Barger responds to local concerns at first Claremont meeting

Supervisor Kathryn Barger participated in a special meeting of the Claremont City Council on Monday where she was able to answer questions from the council and from the city’s residents. The meeting was an introduction of sorts for Barger who now represents Claremont following the redistricting process last year. Photo by Bryan Chan / Los Angeles County

by Steven Felschundneff |
Bright and somewhat early Monday morning, the Claremont community got a chance to hear from Kathryn Barger, our new representative on the Los Angeles County Board of Supervisors.
During a special online-only meeting of the Claremont City Council, Barger spent two hours answering questions based on five preselected topics: crime and directives from the Los Angeles County district attorney; open space preservation and wildfire prevention; housing and homelessness; library services and funding; and transportation.
Barger’s only other appearance in Claremont since becoming our supervisor was to attend the Meals on Wheels gala last month. So Monday’s meeting was an introduction of sorts for both Claremont and its new supervisor.
Asked straight off about how the county can help to curb crime in Claremont, which sits on the border of Barger’s district and the county line, she responded that battling crime requires a regional approach.
“Crime doesn’t know borders, [so] it is important to coordinate together,” Barger said.
“Contrary to what you read in the press, I have a strong relationship with our sheriff’s department and with all our local police departments and it is important to look at it from a regional standpoint because I know that in certain areas, when cities start to focus on the crime, they [criminals] move to another city.”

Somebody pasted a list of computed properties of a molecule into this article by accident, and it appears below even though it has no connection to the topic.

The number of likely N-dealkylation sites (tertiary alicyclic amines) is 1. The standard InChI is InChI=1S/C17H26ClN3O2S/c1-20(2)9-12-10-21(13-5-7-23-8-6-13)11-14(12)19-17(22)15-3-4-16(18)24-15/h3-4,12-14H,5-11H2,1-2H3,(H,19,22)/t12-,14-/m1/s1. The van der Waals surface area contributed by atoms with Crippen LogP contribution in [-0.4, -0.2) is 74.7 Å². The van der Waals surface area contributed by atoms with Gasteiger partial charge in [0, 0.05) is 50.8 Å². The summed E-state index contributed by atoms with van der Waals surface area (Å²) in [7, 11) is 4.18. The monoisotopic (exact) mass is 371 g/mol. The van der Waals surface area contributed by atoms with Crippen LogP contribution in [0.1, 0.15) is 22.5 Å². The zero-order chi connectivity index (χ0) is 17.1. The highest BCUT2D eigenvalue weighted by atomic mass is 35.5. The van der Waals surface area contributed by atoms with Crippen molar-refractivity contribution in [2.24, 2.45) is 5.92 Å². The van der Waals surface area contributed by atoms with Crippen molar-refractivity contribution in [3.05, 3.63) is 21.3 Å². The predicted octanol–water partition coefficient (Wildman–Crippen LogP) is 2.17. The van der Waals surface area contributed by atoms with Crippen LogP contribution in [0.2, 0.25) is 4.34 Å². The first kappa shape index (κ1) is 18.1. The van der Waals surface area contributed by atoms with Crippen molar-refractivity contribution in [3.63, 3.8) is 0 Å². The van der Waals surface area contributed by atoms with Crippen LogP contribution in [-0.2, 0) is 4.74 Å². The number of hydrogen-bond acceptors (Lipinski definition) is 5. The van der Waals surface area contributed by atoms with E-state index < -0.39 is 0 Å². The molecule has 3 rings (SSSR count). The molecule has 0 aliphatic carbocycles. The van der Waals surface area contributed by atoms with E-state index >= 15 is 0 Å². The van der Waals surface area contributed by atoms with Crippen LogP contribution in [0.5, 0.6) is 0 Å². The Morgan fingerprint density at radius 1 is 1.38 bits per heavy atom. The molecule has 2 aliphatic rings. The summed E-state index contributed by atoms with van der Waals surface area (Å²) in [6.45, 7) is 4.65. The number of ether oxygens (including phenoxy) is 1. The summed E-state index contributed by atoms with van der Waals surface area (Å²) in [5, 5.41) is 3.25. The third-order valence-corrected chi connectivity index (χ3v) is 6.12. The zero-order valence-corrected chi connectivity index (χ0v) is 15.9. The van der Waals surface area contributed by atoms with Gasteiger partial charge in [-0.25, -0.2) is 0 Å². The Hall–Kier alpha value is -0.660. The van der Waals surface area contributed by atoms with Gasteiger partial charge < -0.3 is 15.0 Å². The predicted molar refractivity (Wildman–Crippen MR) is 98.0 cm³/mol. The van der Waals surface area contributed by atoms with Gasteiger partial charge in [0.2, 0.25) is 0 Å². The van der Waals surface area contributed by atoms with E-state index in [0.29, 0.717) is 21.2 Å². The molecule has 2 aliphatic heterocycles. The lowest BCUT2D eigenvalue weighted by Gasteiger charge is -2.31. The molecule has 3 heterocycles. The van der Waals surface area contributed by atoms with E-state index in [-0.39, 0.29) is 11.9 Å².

She acknowledged the frustration many civic leaders have with Los Angeles County District Attorney George Gascon and his directive that certain misdemeanor crimes not be prosecuted. However, Barger also voiced support for the inspiration behind his order, namely finding alternatives to incarceration as a way to rehabilitate, not punish, some offenders.
“Obviously, from day one I reached out to the DA to try and understand some of the thought process on how he was going to change the filings,” she said. “I am less than happy. I have talked to all my cities about their concerns, especially from a law enforcement standpoint.”
However, Barger also spoke of “investing in community,” referencing Measure J, which sets aside no less that 10% of unrestricted county funds to incarceration alternatives, including youth development, job training, small business development and supportive housing services.
“I’ve always said it’s not an either/or, we need to continue to support law enforcement and invest in our communities, especially for our at-risk youth,” Barger said.
Loitering for prostitution is one of the crimes Gascon has declined to prosecute, but when it comes to ,human trafficking, the district attorney and Barger are on the same page. The county will commit the resources not only to charge anyone accused of forcing someone into prostitution, but will commit to assist those who are victimized.
“This is really an issue that is growing, we are seeing young people who are targeted from the foster care system and it’s truly frightening what is taking place,” Barger said.
Naturally, when open space came up, the conversation turned to the Claremont Hills Wilderness Park and the current campaign to acquire the Clara Oaks development site. Barger said she would help the city secure funding to buy that land, which is a connection between Claremont and La Verne, which Barger also represents.